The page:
Click on photo to enlarge - ©2009 jim otterstrom

We're enjoying intermittent showers, hail, wind gusts, and thunder here in Big Bear today so I thought I'd come indoors for a spell and share some photos I took between the raindrops.
Dallas is sporting his summer cut in front of the nearly completed workshop/studio/beer garden, and you can see the recently added 'Earthquake Memorial' rock garden in the background, with the pond-pump solar panel now mounted there.
Inside the workshop/studio I have built a sturdy workbench, a toolbox bench, and re-painted & installed steel shelving (salvaged somewhere-in-time from an old auto parts store). This week I'm staining, painting, and getting ready to do an artsy-fartsy collage on the interior back & side walls (pictures to come).
The beer tap equipment isn't completely installed yet so the christening of the beer gardens is a ways off yet, but early this summer for sure!
The rock garden was built of recycled junk and masonry debris from our highly destructive '92 Big Bear quake. There's a dump-site closeby where mountains of old broken chimneys are still piled-up, so a friend, with a truck, and I, dragged a bunch of the stuff home for garden art.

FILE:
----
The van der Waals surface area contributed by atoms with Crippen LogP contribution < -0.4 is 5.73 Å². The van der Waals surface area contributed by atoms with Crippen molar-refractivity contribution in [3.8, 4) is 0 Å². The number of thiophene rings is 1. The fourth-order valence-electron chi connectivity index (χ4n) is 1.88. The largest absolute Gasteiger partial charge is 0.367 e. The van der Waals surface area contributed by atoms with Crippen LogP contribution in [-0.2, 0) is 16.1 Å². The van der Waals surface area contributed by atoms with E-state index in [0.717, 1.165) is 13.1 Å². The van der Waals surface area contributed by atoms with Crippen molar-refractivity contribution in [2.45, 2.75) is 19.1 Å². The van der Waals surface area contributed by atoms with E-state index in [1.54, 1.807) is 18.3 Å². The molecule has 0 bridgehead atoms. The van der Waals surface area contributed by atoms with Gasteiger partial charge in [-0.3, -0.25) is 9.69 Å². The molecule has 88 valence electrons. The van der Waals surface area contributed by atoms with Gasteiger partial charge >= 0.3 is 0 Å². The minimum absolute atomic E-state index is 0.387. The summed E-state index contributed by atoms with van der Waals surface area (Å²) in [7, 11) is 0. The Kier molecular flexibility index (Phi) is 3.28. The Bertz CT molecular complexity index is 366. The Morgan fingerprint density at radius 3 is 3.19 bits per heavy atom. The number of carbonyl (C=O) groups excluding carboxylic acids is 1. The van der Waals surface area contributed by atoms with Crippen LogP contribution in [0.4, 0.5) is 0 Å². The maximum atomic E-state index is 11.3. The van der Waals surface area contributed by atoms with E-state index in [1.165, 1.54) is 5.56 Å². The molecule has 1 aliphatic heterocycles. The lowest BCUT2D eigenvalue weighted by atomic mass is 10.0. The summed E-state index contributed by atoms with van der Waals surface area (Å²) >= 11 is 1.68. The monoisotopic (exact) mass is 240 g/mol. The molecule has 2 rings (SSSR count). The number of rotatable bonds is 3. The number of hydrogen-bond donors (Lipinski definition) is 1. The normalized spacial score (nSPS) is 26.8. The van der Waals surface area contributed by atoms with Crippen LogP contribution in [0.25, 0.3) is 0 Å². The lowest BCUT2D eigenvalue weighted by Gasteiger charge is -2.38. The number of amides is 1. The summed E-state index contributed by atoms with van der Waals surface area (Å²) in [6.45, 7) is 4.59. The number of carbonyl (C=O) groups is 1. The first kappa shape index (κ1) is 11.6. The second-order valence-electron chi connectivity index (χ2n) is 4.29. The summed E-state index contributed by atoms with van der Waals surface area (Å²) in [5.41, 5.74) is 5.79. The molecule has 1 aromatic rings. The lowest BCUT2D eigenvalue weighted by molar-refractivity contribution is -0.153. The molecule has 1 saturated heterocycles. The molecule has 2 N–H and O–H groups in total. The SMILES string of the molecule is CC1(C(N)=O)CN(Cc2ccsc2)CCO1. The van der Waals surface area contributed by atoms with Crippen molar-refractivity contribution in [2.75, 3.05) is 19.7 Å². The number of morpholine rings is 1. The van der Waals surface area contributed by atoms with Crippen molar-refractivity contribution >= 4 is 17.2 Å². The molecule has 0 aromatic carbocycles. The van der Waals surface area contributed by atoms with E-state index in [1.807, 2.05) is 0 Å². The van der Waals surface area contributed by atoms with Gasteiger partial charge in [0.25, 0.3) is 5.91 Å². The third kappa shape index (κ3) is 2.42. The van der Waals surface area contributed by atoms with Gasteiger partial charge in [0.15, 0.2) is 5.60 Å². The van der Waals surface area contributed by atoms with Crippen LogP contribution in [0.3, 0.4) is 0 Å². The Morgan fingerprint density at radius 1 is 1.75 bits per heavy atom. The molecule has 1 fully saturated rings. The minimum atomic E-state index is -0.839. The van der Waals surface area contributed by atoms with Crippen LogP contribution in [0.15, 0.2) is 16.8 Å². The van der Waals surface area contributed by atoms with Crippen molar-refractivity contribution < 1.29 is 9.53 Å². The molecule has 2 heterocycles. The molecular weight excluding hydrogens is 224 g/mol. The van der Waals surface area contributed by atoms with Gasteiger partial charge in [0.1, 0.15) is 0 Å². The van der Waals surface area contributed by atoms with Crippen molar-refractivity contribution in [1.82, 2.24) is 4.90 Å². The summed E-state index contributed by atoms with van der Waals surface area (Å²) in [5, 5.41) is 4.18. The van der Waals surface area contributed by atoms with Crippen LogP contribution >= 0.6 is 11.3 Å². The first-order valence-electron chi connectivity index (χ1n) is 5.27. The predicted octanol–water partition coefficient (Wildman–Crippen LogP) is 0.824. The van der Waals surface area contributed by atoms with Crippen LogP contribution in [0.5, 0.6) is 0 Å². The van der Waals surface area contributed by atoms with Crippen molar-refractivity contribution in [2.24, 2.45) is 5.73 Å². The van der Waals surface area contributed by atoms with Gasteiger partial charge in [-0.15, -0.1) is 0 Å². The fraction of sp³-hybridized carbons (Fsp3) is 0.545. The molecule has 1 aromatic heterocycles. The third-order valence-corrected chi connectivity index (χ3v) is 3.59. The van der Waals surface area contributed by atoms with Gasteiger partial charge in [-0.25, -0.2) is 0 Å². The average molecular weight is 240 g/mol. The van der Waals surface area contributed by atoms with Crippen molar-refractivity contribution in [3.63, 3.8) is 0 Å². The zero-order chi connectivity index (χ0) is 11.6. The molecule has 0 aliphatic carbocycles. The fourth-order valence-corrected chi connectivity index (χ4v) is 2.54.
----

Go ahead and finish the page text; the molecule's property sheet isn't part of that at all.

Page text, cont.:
Three sides of the rock garden were built-up with broken concrete from a neighbors old driveway which was then filled with dirt from another neighbors foundation excavation. Remember my Close Encounters/Matterhorn posts? This is where the dirt went, wheelbarrow by wheelbarrow. The face of the rock garden was terraced, as I filled it, using chimney pieces, old wood, and even a staircase from the dumpsite. An old twisted wall-heater vent from a demolished house became the garden mascot when I gooped a leering plaster skull to it.
Reclining Skeleton - The Rock Garden Mascot
Click on image to enlarge - ©2009 jim otterstrom
A close-up (Photoshopped) of the ruins rock garden featuring our cheery Lost Civilization mascot.
Big Bear native plants now established on the rock garden include Firecracker Penstemon (Penstemon eatonii), Prickly Poppy (Argemone munita), Bumble-Bee Penstemon (Penstemon grinnellii), Narrow-Leaf Milkweed (Asclepias fascicularis), California Fuschia (Zauschneria californica mexicana), Sulfur Buckwheat (Eriogonum umbellatum), Wright's Buckwheat (Eriogonum wrightii), California Poppy (Eschscholzia californica), Showy Penstemon (Penstemon Spectabilis), Hedgehog Cactus (Echinocereus triglochidiatus), Beaver-Tail Cactus (Opuntia basilaris), Prickly-Pear Cactus (Opuntia phaeacantha), California Evening Primrose (Oenothera californica).
California natives include Banana Yucca (Yucca baccata), Soapweed Yucca (Yucca glauca) and Sky-Blue Penstemon (Penstemon azureus).